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90s Slang You Should Know


or jailor

[jey-ler] /ˈdʒeɪ lər/
a person who is in charge of a jail or section of a jail.
a person who forcibly confines another.
Origin of jailer
1250-1300; Middle English gaioler, jaioler, jailer < Old French jaiolier. See jail, -er2
Related forms
underjailer, noun Unabridged
Based on the Random House Dictionary, © Random House, Inc. 2017.
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Examples from the Web for jailer
Contemporary Examples
Historical Examples
  • As a jailer he was in close touch with facts and knew by experience how unstable in these days was any man's power.

    The Light That Lures Percy Brebner
  • Rudabaugh had just broken jail at Las Vegas, and had killed his jailer.

    The Story of the Outlaw Emerson Hough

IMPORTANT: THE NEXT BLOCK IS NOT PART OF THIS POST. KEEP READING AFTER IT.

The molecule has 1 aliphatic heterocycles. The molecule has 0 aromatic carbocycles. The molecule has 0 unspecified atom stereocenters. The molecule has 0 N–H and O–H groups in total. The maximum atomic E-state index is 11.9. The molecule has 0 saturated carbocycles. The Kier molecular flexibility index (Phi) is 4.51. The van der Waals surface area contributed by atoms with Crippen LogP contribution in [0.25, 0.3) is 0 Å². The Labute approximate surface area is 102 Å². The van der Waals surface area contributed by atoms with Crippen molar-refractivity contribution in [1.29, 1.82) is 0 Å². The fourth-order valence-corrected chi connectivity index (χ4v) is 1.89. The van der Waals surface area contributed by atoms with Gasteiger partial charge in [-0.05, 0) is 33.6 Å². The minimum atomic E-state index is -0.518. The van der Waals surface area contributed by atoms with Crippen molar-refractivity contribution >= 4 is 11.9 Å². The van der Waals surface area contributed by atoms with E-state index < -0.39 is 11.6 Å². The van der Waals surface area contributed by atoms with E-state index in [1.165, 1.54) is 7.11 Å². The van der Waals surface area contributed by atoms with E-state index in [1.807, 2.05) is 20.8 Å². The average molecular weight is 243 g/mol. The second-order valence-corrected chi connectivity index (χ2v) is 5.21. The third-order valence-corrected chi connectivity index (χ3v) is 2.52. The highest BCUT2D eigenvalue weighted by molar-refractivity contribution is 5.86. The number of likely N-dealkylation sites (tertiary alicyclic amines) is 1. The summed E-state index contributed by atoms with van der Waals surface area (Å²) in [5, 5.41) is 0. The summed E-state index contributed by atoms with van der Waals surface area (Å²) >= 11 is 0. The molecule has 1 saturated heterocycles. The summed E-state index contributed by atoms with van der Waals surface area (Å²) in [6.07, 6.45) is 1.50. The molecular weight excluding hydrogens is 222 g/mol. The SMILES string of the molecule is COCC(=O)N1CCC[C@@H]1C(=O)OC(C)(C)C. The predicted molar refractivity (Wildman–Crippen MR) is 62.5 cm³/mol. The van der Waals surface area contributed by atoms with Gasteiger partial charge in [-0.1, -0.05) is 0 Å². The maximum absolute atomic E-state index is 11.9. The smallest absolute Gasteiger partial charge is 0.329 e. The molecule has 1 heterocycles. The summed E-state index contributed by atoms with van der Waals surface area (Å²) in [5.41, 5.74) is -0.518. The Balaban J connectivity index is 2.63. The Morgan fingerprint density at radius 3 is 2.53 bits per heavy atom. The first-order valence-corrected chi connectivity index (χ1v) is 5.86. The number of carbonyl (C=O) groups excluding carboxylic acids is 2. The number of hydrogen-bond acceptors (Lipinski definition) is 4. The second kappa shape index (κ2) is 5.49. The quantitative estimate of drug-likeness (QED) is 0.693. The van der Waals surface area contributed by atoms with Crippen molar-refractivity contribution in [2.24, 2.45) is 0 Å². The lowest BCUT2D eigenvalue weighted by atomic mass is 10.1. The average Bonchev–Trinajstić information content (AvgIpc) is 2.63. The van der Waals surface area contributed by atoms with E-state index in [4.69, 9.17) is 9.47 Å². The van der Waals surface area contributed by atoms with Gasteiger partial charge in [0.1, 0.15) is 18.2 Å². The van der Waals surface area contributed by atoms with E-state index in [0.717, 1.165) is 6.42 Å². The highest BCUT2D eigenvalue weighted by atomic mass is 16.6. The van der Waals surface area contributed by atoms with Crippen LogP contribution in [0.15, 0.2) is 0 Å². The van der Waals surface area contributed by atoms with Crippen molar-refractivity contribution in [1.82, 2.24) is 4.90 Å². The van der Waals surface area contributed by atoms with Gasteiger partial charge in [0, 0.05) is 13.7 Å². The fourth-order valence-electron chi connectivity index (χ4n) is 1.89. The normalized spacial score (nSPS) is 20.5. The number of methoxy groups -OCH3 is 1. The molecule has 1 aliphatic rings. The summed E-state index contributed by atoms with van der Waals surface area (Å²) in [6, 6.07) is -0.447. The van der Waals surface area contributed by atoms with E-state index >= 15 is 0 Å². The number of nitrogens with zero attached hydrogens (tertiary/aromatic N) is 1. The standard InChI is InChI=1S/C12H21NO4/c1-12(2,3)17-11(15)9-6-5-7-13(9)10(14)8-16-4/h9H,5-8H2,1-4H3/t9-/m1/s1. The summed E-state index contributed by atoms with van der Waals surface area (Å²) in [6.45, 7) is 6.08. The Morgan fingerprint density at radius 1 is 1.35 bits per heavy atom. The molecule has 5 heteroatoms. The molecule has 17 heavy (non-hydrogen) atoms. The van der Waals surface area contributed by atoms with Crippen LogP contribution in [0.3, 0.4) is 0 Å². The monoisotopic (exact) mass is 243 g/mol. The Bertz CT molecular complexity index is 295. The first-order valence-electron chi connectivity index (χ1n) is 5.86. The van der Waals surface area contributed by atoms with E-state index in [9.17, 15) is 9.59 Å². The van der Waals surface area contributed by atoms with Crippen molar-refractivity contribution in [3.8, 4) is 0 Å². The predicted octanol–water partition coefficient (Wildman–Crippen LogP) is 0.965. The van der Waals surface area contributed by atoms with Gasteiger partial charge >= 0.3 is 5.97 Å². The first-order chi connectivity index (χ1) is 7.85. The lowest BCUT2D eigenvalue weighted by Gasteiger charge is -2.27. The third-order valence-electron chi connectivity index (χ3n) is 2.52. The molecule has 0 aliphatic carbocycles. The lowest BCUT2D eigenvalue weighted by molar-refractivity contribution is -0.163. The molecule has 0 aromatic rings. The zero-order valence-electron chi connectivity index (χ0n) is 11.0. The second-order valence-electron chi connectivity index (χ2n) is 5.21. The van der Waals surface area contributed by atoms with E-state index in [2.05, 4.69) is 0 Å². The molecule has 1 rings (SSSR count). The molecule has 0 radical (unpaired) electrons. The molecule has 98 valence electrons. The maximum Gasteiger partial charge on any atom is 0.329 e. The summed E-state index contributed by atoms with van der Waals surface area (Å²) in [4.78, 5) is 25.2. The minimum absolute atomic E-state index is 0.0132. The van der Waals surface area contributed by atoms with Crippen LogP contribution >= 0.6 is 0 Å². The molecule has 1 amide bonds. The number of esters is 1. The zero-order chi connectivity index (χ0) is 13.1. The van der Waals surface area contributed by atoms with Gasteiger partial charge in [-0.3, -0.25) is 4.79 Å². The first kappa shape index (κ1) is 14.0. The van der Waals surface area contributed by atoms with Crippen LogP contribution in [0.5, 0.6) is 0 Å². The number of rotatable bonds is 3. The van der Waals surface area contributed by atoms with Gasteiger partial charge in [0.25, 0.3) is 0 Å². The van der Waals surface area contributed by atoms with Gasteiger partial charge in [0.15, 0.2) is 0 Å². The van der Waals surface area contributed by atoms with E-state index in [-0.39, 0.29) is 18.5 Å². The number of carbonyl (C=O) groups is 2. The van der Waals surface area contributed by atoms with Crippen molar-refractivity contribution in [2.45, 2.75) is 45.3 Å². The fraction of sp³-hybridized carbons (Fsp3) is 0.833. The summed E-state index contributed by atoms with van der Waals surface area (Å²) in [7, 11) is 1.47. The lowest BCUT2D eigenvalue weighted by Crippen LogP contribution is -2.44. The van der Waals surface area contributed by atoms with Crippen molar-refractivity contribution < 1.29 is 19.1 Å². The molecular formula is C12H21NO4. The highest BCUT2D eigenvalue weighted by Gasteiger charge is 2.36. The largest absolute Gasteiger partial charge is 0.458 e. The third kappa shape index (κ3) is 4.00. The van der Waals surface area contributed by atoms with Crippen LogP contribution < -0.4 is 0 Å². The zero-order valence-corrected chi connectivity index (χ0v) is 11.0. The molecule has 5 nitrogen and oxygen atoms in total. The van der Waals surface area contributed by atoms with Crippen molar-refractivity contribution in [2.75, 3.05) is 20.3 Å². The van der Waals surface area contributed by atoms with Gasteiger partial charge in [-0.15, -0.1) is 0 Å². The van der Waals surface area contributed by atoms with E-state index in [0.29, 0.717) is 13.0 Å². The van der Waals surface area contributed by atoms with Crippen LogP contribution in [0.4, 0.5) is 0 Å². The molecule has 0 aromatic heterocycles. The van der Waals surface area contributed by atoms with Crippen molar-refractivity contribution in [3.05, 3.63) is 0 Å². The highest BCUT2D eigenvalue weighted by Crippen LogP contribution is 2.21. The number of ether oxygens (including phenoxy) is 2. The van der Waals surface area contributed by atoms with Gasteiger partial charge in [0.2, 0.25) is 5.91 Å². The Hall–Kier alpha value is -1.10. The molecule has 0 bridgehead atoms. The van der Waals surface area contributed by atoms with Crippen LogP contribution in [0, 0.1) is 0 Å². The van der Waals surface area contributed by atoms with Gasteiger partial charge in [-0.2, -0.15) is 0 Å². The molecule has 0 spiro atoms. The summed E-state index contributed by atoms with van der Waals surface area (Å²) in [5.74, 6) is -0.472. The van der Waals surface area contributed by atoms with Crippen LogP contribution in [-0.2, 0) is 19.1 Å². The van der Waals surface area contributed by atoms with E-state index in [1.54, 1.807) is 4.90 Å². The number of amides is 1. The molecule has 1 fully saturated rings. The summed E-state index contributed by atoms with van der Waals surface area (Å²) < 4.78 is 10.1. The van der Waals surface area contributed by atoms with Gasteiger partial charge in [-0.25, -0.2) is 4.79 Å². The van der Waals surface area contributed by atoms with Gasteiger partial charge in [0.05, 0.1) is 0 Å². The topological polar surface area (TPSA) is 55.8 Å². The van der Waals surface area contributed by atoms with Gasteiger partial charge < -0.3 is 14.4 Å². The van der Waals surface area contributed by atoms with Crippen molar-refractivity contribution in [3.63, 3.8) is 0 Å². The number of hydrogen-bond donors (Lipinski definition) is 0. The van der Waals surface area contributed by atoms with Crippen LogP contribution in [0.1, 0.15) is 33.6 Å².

• This jailer might have been rich—if he had carried himself civilly; but he sought his own ruin, which soon after came upon him.

    George Fox George Fox
  • Every two or three weeks the jailer had brought me a letter from some of my family.

  • Then her jailer saw that Jehane's eyes were green, and very steady.

British Dictionary definitions for jailer


a person in charge of prisoners in a jail
Collins English Dictionary - Complete & Unabridged 2012 Digital Edition
© William Collins Sons & Co. Ltd. 1979, 1986 © HarperCollins
Publishers 1998, 2000, 2003, 2005, 2006, 2007, 2009, 2012
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Word Origin and History for jailer

also gaoler, late 14c., from Old North French gayolierre, Old French jaioleur, agent noun from jaole (see jail (n.)).

Online Etymology Dictionary, © 2010 Douglas Harper
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